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Wanting to be heard

Tarpon senior Sarah Aloia cannot wear this to school because her collarbone shows.

Tarpon senior Sarah Aloia cannot wear this to school because her collarbone shows.

Schools all over Tampa Bay enacted stricter dress codes this school year, creating a crazy quilt of rules that vary from school to school and leave many students sweltering in jeans and high-necked shirts as they try to stay within code.

At Tarpon High, one thing is clear to senior Sarah Aloia: Students' perspectives must be heard and considered. Officially. She created a Facebook page, "Reinstate the old Tarpon High dress code" to get the discussion going, and she has asked to be put on the agenda of a meeting of Tarpon's School Advisory Committee. Recently she talked with tb-two* about her concern that only 32 parents (and none of the nearly 2,000 students) had an official say.

What was the dress code like before it was modified?

It was really not that strict before. Cover your shoulders, don't have your breasts hanging out, wear shorts that go to your mid-thigh or your fingertips, don't have profane things on your shirt, and — for guys — don't have your pants hanging down under your butt.

What does the new dress code entail?

Now you can't have scoop necks or V-necks, nothing below your collarbone; if you wear a dress shirt, you can only have the top button undone. You can't have any type of image on your shirt — no hearts, no rainbows, no flowers. You can't have any words on your shirt. Basically you can't have anything on your shirt unless it has to do with the school. So if it says "Tarpon Springs High School," that's okay. But if it were to say "Florida State University," you can't wear that. With shorts, for everybody, they have to be to right (at) your knee. You can't wear basketball shorts. You can't wear leggings. Dresses have to be to the top of your knee, and they have to follow the shirt rule. You can wear patterns, but no images. If it were a single image of a flower in the middle, then you couldn't wear that. But if it had a floral pattern, you could wear that. You can't wear sweatpants anymore; no more scrub days! They didn't really take us into consideration, because we never got to vote.

Really?

They sent one of those recorded messages out sometime between 11 a.m. and 2 p.m. on a weekday, and they talked about the possibility of the dress code. They said (parents) have two days to call in and say yes or no. Thirty-two parents called in.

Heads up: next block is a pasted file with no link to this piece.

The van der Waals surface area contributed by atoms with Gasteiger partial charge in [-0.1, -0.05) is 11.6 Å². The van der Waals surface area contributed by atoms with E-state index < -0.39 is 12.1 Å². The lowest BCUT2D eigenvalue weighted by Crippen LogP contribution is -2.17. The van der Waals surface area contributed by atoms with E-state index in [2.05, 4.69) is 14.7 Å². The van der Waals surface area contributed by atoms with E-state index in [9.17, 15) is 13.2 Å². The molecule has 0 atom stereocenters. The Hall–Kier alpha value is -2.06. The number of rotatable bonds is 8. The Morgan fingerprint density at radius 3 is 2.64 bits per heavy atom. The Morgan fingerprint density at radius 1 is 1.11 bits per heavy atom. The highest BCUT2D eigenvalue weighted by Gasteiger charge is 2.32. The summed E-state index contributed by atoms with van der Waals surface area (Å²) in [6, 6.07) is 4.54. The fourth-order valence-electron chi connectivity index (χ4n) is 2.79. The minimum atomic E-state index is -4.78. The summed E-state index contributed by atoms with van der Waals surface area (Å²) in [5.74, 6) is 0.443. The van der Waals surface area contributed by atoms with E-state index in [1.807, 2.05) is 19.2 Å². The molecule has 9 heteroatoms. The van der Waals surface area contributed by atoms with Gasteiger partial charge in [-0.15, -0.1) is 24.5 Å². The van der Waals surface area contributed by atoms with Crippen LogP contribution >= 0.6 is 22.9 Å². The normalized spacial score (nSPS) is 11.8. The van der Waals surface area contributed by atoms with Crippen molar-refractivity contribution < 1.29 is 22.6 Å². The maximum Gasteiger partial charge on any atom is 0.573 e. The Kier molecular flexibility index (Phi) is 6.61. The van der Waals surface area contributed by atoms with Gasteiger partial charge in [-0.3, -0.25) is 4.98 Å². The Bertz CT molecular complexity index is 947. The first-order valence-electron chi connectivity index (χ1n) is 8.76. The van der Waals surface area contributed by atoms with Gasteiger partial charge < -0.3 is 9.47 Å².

And the students?

The students didn't get a vote. Only the parents got to put in their "input." From those 32 parents, 17 of them said no to the new dress code. They're not even calling it a vote; they're calling it an input. On the (school's) website it said that our "input" was brought to the School Advisory Council (a group of teachers, other staff, parents, student representatives and community volunteers) and that they voted, with 80 percent of those in attendance, for the dress code. It said the staff then voted with 91 percent in favor.

Why did Tarpon High believe it needed a new dress code?

Nobody enforced the old dress code. I know a girl who came out of dress code every day. Her shorts were too short and her shoulders were showing — her midriff was showing — and she did it every day because she knew she could get away with it. If they had enforced it, people would have followed it. Male teachers, for whatever reason, (felt) that they (couldn't) point out when a female student is out of dress code, which I believe is the biggest bunch of bull. As a teacher, it's part of your job to keep your students on the right path.

Why is this an important issue for you?

I'm not really trying to change it for me, personally. It's just unfair, especially because we're pretty known for having low-income kids. There's a lot of kids who can't afford a new wardrobe — especially the seniors, who only have one more year. Everyone's like, "Oh just get a $10 shirt at Walmart." Oh, okay, but you have to go buy five $10 shirts, and that's $50 right there.

Why did you start the Facebook page?

Everyone was complaining, but no one was doing anything about it. I made the page, and we currently have 429 likes from students, parents, graduates and even people who live in different states. It's crazy.

What's next?

I'm going in to talk to the school committee. (She's working with the administration to settle on a date.)

What are you planning to say to the SAC?

That I feel it's unfair, because we didn't get a say in it. How are they going to be the ones to justify what we can and can't wear when they don't know where we're coming from, they don't know what our families are going through? I'm going to point out everything.

Wanting to be heard 09/10/13 [Last modified: Wednesday, September 11, 2013 1:47pm]
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